Emerging Markets: A Source of and Destination for Capital

Article excerpt

Emerging markets are increasingly becoming a source of growth in the complex global economy. Brazil, Russia, India, Indonesia, China and South Korea are projected to account for approximately 45 percent of the global output by the year 2025, up from 37 percent in 2011, according to a report from the International Monetary Fund.1

Although there are varying definitions of what precisely is an emerging market, in general, countries that experience significant growth in GDP and infrastructure are given this distinction.2 Emerging markets typically have lower per capita GDP and have enacted structural economic reforms in an effort to grow rapidly and to catch up with moredeveloped nations. A natural consequence of this has been the growth of capital markets and the increasing capital flows to and from these countries.

In what follows, we make a very preliminary study of the trends in capital flows to and from emerging markets over the past couple of decades.

Half the World's People

The countries on our list of emerging markets make up a sizable portion of the world's population. They had roughly 3.6 billion inhabitants as of 2010, most of whom reside in China or India, according to population estimates from the U.N. Department of Economic and Social Affairs. This total represents about 52 percent of the global population and is expected to grow.

Before the financial crisis of 2007-2009, emerging markets had significantly higher growth rates compared with the rates in countries that belong to the Organisation for Economic Co-operation and Development (OECD), whose members are usually considered to be more developed. However, the financial crisis had a large impact on both OECD countries and emerging markets. Although emerging markets as a whole witnessed slower growth during the downturn, they did not see a wholesale contraction in economic activity as their OECD counterparts witnessed.

Types of Capital Flows

An engine of growth for emerging markets, capital flows are typically broken into two principal categories: foreign portfolio investment (FPI) and foreign direct investment (FDI). In spirit, FPI is investment that is made without gaining a controlling interest in the entity receiving the funds. It is an investment in an asset for the purpose of earning a return (e.g., the purchase of corporate or government securities or bonds). FDI entails some sort of ownership or controlling stake (e.g., investing in a factory or land). In general, the benchmark for FDI is if an investor takes at least a 10 percent controlling stake in the target entity. This essay focuses more attention on FDI because of its stronger links to growth and employment.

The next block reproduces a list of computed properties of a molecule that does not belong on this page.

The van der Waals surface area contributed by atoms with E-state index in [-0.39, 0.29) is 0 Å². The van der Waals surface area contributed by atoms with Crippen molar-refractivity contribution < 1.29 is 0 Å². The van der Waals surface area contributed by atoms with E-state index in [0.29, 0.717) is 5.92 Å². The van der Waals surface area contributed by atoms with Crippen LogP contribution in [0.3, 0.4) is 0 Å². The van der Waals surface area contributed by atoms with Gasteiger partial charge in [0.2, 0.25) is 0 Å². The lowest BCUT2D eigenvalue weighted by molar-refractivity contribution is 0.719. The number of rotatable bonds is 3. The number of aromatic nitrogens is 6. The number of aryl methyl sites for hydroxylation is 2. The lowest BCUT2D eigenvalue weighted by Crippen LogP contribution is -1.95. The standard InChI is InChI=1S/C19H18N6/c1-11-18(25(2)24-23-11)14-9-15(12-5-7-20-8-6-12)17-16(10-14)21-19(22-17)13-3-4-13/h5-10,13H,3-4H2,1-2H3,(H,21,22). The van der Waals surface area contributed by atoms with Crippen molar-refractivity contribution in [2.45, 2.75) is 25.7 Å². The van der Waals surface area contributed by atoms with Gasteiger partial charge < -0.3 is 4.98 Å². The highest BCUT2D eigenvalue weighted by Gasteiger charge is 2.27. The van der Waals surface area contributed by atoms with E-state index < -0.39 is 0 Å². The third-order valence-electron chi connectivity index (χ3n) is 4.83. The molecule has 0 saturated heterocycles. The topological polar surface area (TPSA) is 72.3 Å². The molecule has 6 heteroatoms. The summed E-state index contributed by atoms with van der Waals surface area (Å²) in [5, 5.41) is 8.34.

FDI cultivates development because, in addition to the resources that it provides developing economies, it gives them the opportunity to "learn by doing," which leads to growth-enhancing innovation and spillovers. Over the past couple of decades, the share of FDI in total foreign equity flows has been larger for developing countries than for developed countries.3 Arguably, the causality runs both ways: Those engaging in FDI are more likely to target countries with greater growth potential.

Figures 1 and 2 highlight the important trends in emerging markets' inflows and outflows of FDI. First, the absolute values of FDI into and out of emerging markets have shown a phenomenal increase since 2000. This is just another piece of evidence of the importance of emerging markets in an increasingly globalized world. Second, within emerging markets, the relative shares of individual countries' FDI flows have remained fairly stable. China appears to play a prime role in both the inflow and outflow of FDI. Brazil appears to be a major destination for FDI inflows, whereas Russia appears to be a major source of FDI outflows. Third, during 1993-1997, emerging markets accounted for over 20 percent of the share of global FDI inflows. The financial crisis in East Asia and the Russian Federation in 1998 saw a collapse in this share. …